“I think I’ll go with the 'Bacon 'n' Maple Waffle,'” said the man with the pork-chop hands.
I popped off the pen cap with my teeth and scribbled on my notepad. There’s something wonderfully refreshing about a blank page. “Anything else? To drink, I mean?”
“Orange juice sounds great, thanks.”
This is especially true of paper without pre-printed lines, which is what I bring to work every day, including this one: bleached, bone-white and clean. Sometimes I even like to buy sheets so thin they could be freshly peeled onion-skins, like you see in bibles. That way I can see through my previous lines of writing and see if they’re perpendicular to the margins and parallel to each other.
I love organization. And hands.
My coworkers don’t seem to share my passion for paper, but that’s okay. I don’t hoard things in my room until they spill out the window or get infatuated with a light switch, but I've been known to herd pens into formations. I’ve been this way since preschool, but back then it was with crayons. Customers always stare at my virgin sheets of paper, especially girls. But my quirk to top all quirks is my love of hands.
“You have any beer?” A fistful of callouses dominated the counter.
“I'm sorry sir, we don't.”
The thick palms slid out of sight. “Then I'll take a water, thanks.”
I maintain that palm reading is a legitimate practice that has been horribly misapplied. I've become fluent in the language. Scars, veins, and cuticles are phonemes, morphemes, and syllables, respectively. Just add some skin cell syntax and you have two open books. My hands tend to be blabbermouths, so I wear gloves on occasion to shut them up. In school, this fluency and my earned me the nickname “Handler.”
A woman with a willow-like posture swayed up to the counter. Her hands resembled the rest of her, long and skeletal. “What is in the 'Tropical Waffle' young man?”
I love being asked questions I know the answer to.
“It’s a waffle served with sliced strawberries, coconut cream, and hot fudge.”
The woman’s fingers stirred in the breeze. “Delightful. What types of drinks do you have?”
“If I were you,” I said, “I’d try the pomegranate lemonade. It’s the special this week. Or this summer, rather. It has some zest to it.”
“Lovely,” purred the willow-woman. The hand on the counter fiddled with her wedding ring, sliding it up and down the length of her finger. “Give me two of them, and two of the waffles too, dear, while you’re at it.”
I grinned, but genuine crow’s feet didn’t mark my eyes. She was being unfaithful. You can tell so much about a person by their hands. Whether they are tough, gentle, hardworking, lazy, sincere, counterfeit—anything, really. I had tried my hand at hands. People focus so intensely on their faces that their hands go unnoticed and unsupervised, and like unsupervised children, they do what they feel like doing. I frowned, thinking about the unknown Mr. Willow, then decided to busy myself by organizing the straws by color. Not only am I expected to look at people in the face, but directly into their eyes. I don’t trust eyes.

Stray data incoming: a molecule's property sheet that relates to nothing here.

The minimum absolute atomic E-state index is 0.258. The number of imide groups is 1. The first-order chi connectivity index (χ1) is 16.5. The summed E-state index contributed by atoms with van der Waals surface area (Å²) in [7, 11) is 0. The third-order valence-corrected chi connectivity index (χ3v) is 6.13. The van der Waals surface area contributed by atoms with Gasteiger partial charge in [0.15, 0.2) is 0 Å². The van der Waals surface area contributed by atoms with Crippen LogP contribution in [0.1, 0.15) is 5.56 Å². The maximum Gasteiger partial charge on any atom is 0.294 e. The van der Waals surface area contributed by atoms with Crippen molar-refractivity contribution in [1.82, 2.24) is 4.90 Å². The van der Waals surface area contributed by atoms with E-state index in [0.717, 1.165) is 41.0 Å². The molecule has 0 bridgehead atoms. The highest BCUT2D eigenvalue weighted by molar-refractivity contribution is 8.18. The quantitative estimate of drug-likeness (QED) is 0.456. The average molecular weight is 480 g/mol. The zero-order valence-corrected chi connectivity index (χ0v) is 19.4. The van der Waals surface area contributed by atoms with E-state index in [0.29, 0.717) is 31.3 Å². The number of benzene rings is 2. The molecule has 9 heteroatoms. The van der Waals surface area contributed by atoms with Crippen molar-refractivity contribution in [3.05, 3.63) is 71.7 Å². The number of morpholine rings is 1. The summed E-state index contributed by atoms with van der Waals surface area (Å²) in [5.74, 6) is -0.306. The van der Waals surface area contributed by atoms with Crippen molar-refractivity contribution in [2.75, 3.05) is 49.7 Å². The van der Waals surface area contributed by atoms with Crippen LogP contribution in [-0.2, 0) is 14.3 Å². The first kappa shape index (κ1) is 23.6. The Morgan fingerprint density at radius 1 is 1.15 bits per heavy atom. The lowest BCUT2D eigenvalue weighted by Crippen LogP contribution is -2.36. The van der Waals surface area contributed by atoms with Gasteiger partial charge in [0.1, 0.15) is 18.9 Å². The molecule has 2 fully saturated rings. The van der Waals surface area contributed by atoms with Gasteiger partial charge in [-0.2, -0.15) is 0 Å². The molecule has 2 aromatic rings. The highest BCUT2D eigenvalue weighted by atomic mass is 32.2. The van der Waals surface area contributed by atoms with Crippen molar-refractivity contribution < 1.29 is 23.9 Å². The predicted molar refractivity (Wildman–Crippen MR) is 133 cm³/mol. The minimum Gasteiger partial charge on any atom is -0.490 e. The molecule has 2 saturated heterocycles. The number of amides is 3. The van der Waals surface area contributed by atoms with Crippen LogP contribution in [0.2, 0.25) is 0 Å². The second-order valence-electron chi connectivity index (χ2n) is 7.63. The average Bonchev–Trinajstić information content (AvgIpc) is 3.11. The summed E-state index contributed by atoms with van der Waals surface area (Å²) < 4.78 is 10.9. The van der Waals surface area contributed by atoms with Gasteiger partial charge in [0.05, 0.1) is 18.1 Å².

“Excuse me,” said a voice.
I snapped out of my methodical reverie. “Yes?”
A new pair of hands had appeared on the bright blue counter. “This is the Waffle Way, right?”
I chuckled. “I hope that’s still what the sign says. Yes, it is.”
The hands were carnation pink, and small. The fingers drummed—no—they tiptoed back and forth, from pinky to thumb. The voice was a girl’s. “I’ve heard a lot about this place. Kind of a funky location though, huh?”
“I suppose it is,” I said. Located on the side of Legal Addiction Espresso, the Waffle Way was a nifty extension of the place with a colorful awning and a fluorescent “open” sign that dangled precariously overhead. To passers by it looks like a bright blue window floating in the middle of a solid brick wall. It was also the favorite pit stop for hipsters, cyclists, and hipster-cyclists, all of whom thought it was a hidden gem of a place.
“Um,” she said, “Anyway, what would you recommend? I mean, if you know your waffles. Or about waffles in general. Or what have you. You get it, yeah?” A forefinger traced invisible circles on the counter, evidently sheepish about its owner's articulacy.
I watched those fingers. The nails had been painted with a glossy polish flecked with glitter. The squares flashed like colored fish scales. “Yeah, I know about our waffles. If you’re into fruit, we have a ‘Summer Combo’ with three kinds of berries, or we have an ‘Apple Cobbler’ waffle that has roasted apples with caramel and cream, or—”
“Er, how many kinds are there?” the girl asked.
The delicate fingers stopped squirming. “Are all employees supposed to know that off the tops of their heads?”
“Not necessarily, but I’ve counted the menu items a few times.”
She giggled—a sound much like the fizz made by opening a can of soda. Maybe a Cherry Coke or a Dr. Pepper. Her fingers matched her laugh, shivering with glee. “You’re uncanny!”
I had a feeling my face was the same shade as the girl’s fingers. Realistically, probably a shade darker. “Uncanny? As in ‘ghastly’ or as in ‘fantastic’?”
The girl’s right thumb started scraping old nail polish off the other nails. “I was thinking more along the lines of ‘thaumaturgic.’”
I stopped separating straws. “Thaumaturgic?” I followed the wrists, arms, shoulders, and neck until I reached the girl’s face.
She had a small face, pale with a clue of pink like her hands. Her sandy-blonde hair was draped to the side of her neck in a loose, unfussy ponytail. She wore silver stars in her ears.
“In this case it means ‘enchanting.'”
I saw that she had freckles on the bridge of her nose. “I see.”
“I think for now I’ll keep it simple,” she said. “I’ll just have a waffle with maple syrup. Could you do that?” She smiled with bubble-gum lips and peered at me through periwinkle eyes.
“Yes, I can. Would you like anything else?”
“Since you so generously offered, there is something else I would like.”